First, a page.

Guest contributor Thomas Choi has been advising energy companies on market issues and economics for more than 20 years. He is currently the director of the natural gas practice at management consulting firm Altos Management Partners.
The natural gas markets over the past year went from a raging bull to a severe bear market. This time last year, knowledgeable (and not-so-knowledgeable) people were forecasting that U.S. natural gas prices would remain above $10/MMBtu, an extremely high level by historical standards. Many of the same people were forecasting that oil prices would reach $200/barrel.
Resource doomsayers were touting peak gas and peak oil theories, saying that production levels for these commodities had already reached their peaks and were in a steady decline towards an ultimate depletion of these vital resources. As it turned out, production levels had not peaked but rather grew, once again pointing out that production rates reflect economic decisions rather than simple depletion curves.
Now we are in the midst of a worldwide economic recession, and natural gas prices have crashed to less than half of their peak levels. Reflecting the collapse in commodity prices, share prices of gas companies have suffered a similar decline. A near-term recovery seems highly unlikely, but do the low share prices signal a buying opportunity, or warn of continued market weakness?
With prices of most energy stocks trading well off their 52-week highs, should investors feel emboldened to bargain-hunt -- especially now that the market seems to have maintained a steady climb from its lows, and fears of a global financial meltdown have subsided?
Before answering these questions, we must first remember that production and infrastructure decisions require long lead times. Major projects take a minimum of three to five years to come to fruition. Current low oil and gas prices reflect a temporal over-supply resulting from investment decisions made under prevailing high prices. Furthermore, there has been significant erosion of natural gas demand because of the worldwide recession. Hence, current prices do not necessarily reflect long-term marginal costs of supplies toward which prices will eventually gravitate.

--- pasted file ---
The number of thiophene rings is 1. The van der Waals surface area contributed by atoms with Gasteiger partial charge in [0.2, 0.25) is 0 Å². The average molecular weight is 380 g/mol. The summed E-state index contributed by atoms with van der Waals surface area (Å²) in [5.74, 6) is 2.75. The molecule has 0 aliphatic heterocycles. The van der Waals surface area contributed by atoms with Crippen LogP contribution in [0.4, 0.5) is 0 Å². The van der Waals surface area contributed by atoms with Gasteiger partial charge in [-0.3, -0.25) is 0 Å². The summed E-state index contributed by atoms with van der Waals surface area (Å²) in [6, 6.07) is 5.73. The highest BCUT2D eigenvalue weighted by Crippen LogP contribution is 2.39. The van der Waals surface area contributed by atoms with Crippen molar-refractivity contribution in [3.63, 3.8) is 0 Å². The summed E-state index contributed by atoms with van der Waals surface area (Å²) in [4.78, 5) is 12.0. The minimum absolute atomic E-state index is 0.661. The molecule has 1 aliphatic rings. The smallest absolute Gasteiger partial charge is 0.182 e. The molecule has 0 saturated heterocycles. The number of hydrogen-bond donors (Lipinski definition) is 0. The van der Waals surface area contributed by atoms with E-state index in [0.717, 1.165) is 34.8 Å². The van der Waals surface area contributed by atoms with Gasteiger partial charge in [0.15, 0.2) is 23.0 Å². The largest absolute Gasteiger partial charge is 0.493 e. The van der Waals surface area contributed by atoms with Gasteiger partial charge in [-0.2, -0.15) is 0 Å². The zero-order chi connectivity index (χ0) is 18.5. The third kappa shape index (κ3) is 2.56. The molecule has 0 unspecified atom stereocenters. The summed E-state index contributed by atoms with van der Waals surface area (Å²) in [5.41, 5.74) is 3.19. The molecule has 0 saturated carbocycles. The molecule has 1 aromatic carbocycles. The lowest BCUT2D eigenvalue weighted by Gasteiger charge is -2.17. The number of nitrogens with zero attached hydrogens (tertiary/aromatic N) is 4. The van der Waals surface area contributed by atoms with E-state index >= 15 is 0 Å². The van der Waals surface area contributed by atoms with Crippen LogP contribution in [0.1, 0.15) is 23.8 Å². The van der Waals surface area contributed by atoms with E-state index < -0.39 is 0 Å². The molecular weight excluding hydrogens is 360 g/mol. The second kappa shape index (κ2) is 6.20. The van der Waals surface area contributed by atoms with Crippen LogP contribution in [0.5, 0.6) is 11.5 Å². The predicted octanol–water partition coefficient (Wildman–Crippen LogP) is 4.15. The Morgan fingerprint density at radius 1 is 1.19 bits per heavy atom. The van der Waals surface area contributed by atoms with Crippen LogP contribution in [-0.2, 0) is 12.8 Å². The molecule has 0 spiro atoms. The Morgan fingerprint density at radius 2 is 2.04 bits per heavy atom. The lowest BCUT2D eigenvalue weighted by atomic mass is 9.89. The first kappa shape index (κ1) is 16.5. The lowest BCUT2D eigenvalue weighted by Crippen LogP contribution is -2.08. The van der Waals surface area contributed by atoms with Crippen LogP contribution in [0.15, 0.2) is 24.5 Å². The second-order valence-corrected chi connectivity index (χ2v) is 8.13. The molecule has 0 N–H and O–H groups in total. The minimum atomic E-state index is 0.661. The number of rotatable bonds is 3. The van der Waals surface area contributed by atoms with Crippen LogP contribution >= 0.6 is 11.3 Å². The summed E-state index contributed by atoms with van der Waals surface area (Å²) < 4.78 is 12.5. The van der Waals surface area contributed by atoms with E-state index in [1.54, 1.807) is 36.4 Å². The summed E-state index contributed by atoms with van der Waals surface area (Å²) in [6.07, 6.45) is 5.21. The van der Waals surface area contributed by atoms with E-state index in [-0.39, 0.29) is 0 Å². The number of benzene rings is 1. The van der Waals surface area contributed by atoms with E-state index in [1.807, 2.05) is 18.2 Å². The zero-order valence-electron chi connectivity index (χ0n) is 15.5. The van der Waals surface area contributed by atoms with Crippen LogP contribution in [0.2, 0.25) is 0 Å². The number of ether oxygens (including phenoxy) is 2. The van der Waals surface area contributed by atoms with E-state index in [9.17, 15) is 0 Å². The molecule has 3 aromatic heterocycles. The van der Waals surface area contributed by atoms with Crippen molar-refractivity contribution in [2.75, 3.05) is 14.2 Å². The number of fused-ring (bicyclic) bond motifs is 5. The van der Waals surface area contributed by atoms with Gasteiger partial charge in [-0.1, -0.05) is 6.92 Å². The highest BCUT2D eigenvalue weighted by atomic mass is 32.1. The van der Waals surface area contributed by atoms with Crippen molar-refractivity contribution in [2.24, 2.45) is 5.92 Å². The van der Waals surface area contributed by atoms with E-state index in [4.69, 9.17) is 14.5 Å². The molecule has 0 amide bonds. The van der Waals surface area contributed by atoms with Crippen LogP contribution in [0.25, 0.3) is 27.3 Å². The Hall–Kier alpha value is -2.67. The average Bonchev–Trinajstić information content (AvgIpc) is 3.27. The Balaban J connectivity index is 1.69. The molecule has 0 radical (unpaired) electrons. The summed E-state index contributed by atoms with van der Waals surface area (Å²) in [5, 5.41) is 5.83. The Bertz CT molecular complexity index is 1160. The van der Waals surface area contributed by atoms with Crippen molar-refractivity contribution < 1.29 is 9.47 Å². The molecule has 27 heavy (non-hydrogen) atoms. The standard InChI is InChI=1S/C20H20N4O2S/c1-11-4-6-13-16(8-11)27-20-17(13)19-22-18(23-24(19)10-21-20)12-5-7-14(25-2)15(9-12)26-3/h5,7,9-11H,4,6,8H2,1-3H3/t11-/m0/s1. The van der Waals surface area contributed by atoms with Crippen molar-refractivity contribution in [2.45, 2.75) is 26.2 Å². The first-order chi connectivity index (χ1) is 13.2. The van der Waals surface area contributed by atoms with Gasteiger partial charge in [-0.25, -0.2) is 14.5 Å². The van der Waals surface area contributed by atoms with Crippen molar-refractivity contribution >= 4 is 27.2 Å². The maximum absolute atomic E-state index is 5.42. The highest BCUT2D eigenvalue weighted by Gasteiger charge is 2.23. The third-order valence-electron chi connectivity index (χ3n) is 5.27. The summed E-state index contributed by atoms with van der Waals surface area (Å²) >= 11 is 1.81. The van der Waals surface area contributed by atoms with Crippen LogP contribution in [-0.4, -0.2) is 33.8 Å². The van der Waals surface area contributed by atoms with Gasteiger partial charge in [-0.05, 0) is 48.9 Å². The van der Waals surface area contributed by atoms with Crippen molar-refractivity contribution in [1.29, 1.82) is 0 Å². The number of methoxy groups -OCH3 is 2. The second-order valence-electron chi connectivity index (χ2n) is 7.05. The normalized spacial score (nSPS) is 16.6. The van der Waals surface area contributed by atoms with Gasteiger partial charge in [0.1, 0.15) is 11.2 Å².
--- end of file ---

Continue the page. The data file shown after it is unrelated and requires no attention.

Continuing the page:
Will the U.S. natural gas industry revive and flourish? And if so, which sectors will likely perform the best?
The answer to the first question is unequivocally yes. Driven by environmental concerns, legislation is sure to come to either tax or limit carbon emissions. For example, the Waxman-Markey bill establishes emission caps on greenhouse gases, including carbon. While the efficiency and efficacy of such a bill is debatable, its impact on the natural gas industry is undeniable. The bill would shift the balance toward natural gas and away from higher-emitting coal for electricity generation. That is its goal, rather than just being a tax. Even if all other sectors remain steady, the growth in fuel burn for electricity generation is enough to drive robust growth in natural gas demand.